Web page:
The Cost of Chronic Conditions


It’s no secret that health care costs are rising at a steep rate. For the first time in history, national health spending is projected to exceed $10,000 per person in 2016—and this number is only expected to increase each subsequent year.
There are many factors contributing to the rise in health care costs, such as increased utilization and consumer demand and the growing costs of prescription and specialty drugs.  However, these factors play only a small role in causing health care costs to rise. According to the U.S. Centers for Disease Control and Prevention (CDC), treating chronic conditions accounts for a staggering 86 percent of the nation’s health care costs.
This statistic, especially when combined with the fact that nearly half of all American adults have at least one chronic condition, is exceedingly alarming. However, the good news is that there are many simple strategies you can take to prevent or lessen the severity of chronic conditions. Read on to learn more about what you can do to stay healthy.
Common Chronic Conditions
Among the most common chronic diseases are heart disease, stroke, type 2 diabetes, obesity and arthritis. Although genetics may be a contributing factor, unhealthy habits like a lack of exercise, tobacco use and poor nutrition are oftentimes the main reasons for developing these chronic health problems.
Heart Disease and Stroke
Heart disease is a lifelong condition and can include any type of disease of the heart or blood vessel system. Having heart disease increases your likelihood of suffering a heart attack or a stroke or developing additional chronic diseases.
On average, Americans suffer 1.5 million heart attacks and strokes each year and cost the United States more than $316 billion each year in health care expenses. Luckily, they are among the most preventable chronic conditions.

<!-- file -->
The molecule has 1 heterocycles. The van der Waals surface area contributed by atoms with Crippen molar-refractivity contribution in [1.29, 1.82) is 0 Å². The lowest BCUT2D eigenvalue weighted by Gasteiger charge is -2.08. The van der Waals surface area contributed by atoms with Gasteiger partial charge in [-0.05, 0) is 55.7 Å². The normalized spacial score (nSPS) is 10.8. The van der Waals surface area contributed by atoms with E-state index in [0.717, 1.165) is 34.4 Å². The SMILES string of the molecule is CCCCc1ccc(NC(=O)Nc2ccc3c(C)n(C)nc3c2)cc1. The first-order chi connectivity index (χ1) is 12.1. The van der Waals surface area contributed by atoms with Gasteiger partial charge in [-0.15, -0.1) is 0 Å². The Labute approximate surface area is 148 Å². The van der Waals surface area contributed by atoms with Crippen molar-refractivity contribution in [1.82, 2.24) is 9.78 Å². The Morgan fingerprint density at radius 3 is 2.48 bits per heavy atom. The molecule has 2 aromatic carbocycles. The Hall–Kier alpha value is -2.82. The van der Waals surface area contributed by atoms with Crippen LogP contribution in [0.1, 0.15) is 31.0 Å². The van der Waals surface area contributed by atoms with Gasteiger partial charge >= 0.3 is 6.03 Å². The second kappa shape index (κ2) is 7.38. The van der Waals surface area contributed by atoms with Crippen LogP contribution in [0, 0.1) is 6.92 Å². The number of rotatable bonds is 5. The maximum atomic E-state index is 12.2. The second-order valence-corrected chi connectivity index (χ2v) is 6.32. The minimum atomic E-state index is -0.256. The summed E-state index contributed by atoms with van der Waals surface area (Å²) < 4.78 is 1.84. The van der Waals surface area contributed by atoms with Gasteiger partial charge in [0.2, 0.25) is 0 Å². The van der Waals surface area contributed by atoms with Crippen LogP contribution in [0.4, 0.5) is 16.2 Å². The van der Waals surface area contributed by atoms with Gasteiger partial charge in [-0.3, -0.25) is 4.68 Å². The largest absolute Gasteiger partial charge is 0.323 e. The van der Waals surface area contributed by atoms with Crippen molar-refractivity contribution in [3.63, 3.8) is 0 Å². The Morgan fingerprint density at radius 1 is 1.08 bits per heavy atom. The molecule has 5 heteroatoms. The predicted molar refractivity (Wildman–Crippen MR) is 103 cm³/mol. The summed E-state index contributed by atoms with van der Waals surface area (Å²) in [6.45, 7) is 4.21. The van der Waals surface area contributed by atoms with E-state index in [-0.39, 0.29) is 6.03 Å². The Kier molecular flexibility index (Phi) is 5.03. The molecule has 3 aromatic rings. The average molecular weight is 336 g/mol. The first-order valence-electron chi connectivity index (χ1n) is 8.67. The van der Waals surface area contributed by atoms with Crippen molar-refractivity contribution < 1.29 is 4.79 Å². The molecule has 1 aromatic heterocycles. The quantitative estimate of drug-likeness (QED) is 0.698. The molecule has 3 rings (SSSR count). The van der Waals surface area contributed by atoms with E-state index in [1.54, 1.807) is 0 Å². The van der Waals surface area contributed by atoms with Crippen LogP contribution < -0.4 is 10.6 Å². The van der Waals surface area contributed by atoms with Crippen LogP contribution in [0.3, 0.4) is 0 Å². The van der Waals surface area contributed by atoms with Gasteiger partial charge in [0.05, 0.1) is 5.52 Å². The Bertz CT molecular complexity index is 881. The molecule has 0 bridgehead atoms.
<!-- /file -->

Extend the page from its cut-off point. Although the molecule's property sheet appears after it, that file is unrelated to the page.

Type 2 Diabetes
Type 2 diabetes is the most prevalent type of diabetes among Americans. Diabetes is a disease that causes blood glucose (sugar) levels to be higher than what is considered healthy. Unlike type 1 diabetes, also known as juvenile diabetes, people with type 2 diabetes make insulin but are unable to process it correctly.
Because of this, individuals with diabetes have to purchase special medicine and tools to manage their condition. According to the American Diabetes Association, treating diabetes and prediabetes costs over $322 billion per year. In addition to higher medical costs, having diabetes puts you at higher risk for other serious health conditions like gum disease, glaucoma and kidney disease.  Similar to heart disease and stroke, type 2 diabetes is largely preventable.
Obesity is a complex disorder characterized by excessive body fat and having a body mass index (BMI) equal to or greater than 30. It’s estimated that over one-third of U.S. adults are considered obese. Obesity is often tied to poorer mental health, other chronic conditions like diabetes and heart disease, and overall reduced quality of life.
The United States spends over $147 billion each year on medical care for obesity. Comparatively, the indirect costs of obesity, which include lost productivity and workplace absenteeism, are high, ranging from $3.38 to $6.38 billion each year. If proper measures are not taken, this condition will continue to drive health care costs.
Arthritis is not a single disease, but instead a term that is used to describe joint pain or joint disease. There are currently over 100 different recognized types of arthritis in the United States affecting 52.5 million Americans. The National Health Interview Survey cites arthritic conditions as the most common cause of disability in the United States.
Treating arthritis often involves prescription and specialty drugs—two things that come at a high expense. For example, biologic drugs, which are typically prescribed for treating rheumatoid arthritis, cost about $1,000 to $3,000 per month. Even after insurance, the cost of treating arthritic conditions adds up quickly.
Prevention Tips
Experts suggest that in 90 percent of cases, chronic conditions could have been prevented with proper lifestyle changes.
Some of these changes include:

  • Avoiding tobacco
  • Exercising regularly
  • Maintaining a healthy weight
  • Eating a healthy diet and limiting your intake of unhealthy foods
  • Managing your stress
  • Regularly checking your cholesterol and blood pressure
  • Visiting your doctor for routine preventive care

Chronic conditions account for a shockingly large part of U.S. health care costs. Implementing the above prevention tips can help you remain healthy, which will not only be beneficial for your physical health, but also for your financial health. In a time when health care costs are rising at a rapid rate, it is imperative that you do your part to keep chronic conditions at bay.

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